sons and daughters according to the methods of Israel.
Please, our Father of Mercy, for the sake of our fathers and our
sages who gave their lives to allow religion to remain upon the
lowly American soil, and for the sake of their merit, preserve the
residence, do so for your love of those who came from the dust.
Please, our Father of Mercy, do not give the aggressor the portion
that you have acquired and that you have freed from slavery with
your great strength.
And we know also, we know that we have no strength other than our
mouths, and if we have brought on a decree from you, please repeal
this harsh decree, because we lack strength and may not be able
to withstand this difficult test, God forbid.
WASHINGTON - President Bush has ordered plans
for temporarily disabling the U.S. network of global positioning
satellites during a national crisis to prevent terrorists from using
the navigational technology, the White House said Wednesday.
Any shutdown of the network inside the United States would come
under only the most remarkable circumstances, said a Bush administration
official who spoke to a small group of reporters at the White House
on condition of anonymity.
The GPS system is vital to commercial aviation and marine shipping.
The president also instructed the Defense Department to develop
plans to disable, in certain areas, an enemy's access to the U.S.
navigational satellites and to similar systems operated by others.
The European Union is developing a $4.8 billion program, called
The military increasingly uses GPS technology to move troops across
large areas and direct bombs and missiles. Any government-ordered
shutdown or jamming of the GPS satellites would be done in ways
to limit disruptions to navigation and related systems outside the
affected area, the White House said. [...]
The White House said it will not reinstate that practice, but said
the president could decide to disable parts of the network for national
The directives to the Defense Department and the Homeland Security
Department were part of a space policy that Bush signed this month.
It designates the GPS network as a critical infrastructure for the
U.S. government. Part of the new policy is classified; other parts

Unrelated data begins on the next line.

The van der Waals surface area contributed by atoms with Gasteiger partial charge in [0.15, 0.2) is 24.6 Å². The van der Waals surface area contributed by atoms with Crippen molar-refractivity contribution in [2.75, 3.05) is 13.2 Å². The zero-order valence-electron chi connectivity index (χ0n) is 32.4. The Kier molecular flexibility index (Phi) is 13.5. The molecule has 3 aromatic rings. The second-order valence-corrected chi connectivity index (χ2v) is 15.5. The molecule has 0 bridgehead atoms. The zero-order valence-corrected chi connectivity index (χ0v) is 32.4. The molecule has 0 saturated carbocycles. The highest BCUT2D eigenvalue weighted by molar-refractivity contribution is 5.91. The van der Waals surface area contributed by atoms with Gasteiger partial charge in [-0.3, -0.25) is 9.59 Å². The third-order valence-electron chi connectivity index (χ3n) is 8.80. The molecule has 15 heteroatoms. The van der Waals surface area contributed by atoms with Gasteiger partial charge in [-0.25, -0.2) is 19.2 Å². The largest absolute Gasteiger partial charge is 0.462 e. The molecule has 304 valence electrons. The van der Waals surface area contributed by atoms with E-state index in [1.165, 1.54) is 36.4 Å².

were disclosed Wednesday.
| WASHINGTON, Dec. 15 (Xinhuanet)
-- US President George W. Bush said on Wednesday that his government
still adheres to the strong-dollar policy.
"The policy of my government is a strong-dollar policy,"
Bush said while meeting with Italian Prime Minister Silvio Berlusconi
in the White House.
He said that his administration will work with the US Congress
to reduce the United States' huge deficits to assure markets that
his administration supports a strong dollar.
"The best thing we can do from the executive branch of government
in America" is work with the Congress to deal with the huge
US deficits, he said. "One deficit is a short-term budget deficit.
Another deficit is the unfunded liabilities
that come with Social Security and some of the health programs for
"We're going to take this issue on seriously with the Congress,"
the US president said.
The value of US dollar has been declining since
early 2002 although the Bush administration has repeated again and
again thatit adheres to the "strong dollar" policy. The
Bush administration has not taken any action to prop up the dollar
in the past four years.
DUBAI - Osama bin Laden called on Saudi rulers
to abandon power or face a popular uprising, laying the blame for
deadly unrest gripping the country on the kingdom's own regime,
in a new purported audiotape message.
"The people have awoken," warned the message addressed
to Riyadh's rulers.
"Muslims are determined to recover their rights whatever the
price. Either you give them back what they entrusted you with (power),
by allowing them to choose their rulers, or you refuse to give power
back to them."
It also accused the regime in the ultra-conservative kingdom, which
is battling a wave of Islamist attacks, of forging an alliance with